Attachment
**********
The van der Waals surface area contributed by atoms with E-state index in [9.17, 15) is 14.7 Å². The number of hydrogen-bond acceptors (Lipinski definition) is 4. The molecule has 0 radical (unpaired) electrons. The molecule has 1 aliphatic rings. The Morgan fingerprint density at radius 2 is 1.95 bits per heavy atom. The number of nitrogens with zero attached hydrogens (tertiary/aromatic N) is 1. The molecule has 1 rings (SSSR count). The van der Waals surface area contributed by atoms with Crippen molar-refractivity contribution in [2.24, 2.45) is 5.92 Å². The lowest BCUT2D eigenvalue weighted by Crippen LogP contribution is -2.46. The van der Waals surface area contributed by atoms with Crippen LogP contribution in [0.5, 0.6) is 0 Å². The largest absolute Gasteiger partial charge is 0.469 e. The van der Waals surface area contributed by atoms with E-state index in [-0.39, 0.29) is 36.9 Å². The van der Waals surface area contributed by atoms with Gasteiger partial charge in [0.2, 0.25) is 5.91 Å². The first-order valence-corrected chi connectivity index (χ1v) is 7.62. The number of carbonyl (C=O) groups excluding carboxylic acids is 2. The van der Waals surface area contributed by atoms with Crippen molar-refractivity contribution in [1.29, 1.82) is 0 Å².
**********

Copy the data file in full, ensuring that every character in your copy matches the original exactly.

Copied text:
The van der Waals surface area contributed by atoms with E-state index in [9.17, 15) is 14.7 Å². The number of hydrogen-bond acceptors (Lipinski definition) is 4. The molecule has 0 radical (unpaired) electrons. The molecule has 1 aliphatic rings. The Morgan fingerprint density at radius 2 is 1.95 bits per heavy atom. The number of nitrogens with zero attached hydrogens (tertiary/aromatic N) is 1. The molecule has 1 rings (SSSR count). The van der Waals surface area contributed by atoms with Crippen molar-refractivity contribution in [2.24, 2.45) is 5.92 Å². The lowest BCUT2D eigenvalue weighted by Crippen LogP contribution is -2.46. The van der Waals surface area contributed by atoms with Crippen LogP contribution in [0.5, 0.6) is 0 Å². The largest absolute Gasteiger partial charge is 0.469 e. The van der Waals surface area contributed by atoms with E-state index in [-0.39, 0.29) is 36.9 Å². The van der Waals surface area contributed by atoms with Gasteiger partial charge in [0.2, 0.25) is 5.91 Å². The first-order valence-corrected chi connectivity index (χ1v) is 7.62. The number of carbonyl (C=O) groups excluding carboxylic acids is 2. The van der Waals surface area contributed by atoms with Crippen molar-refractivity contribution in [1.29, 1.82) is 0 Å².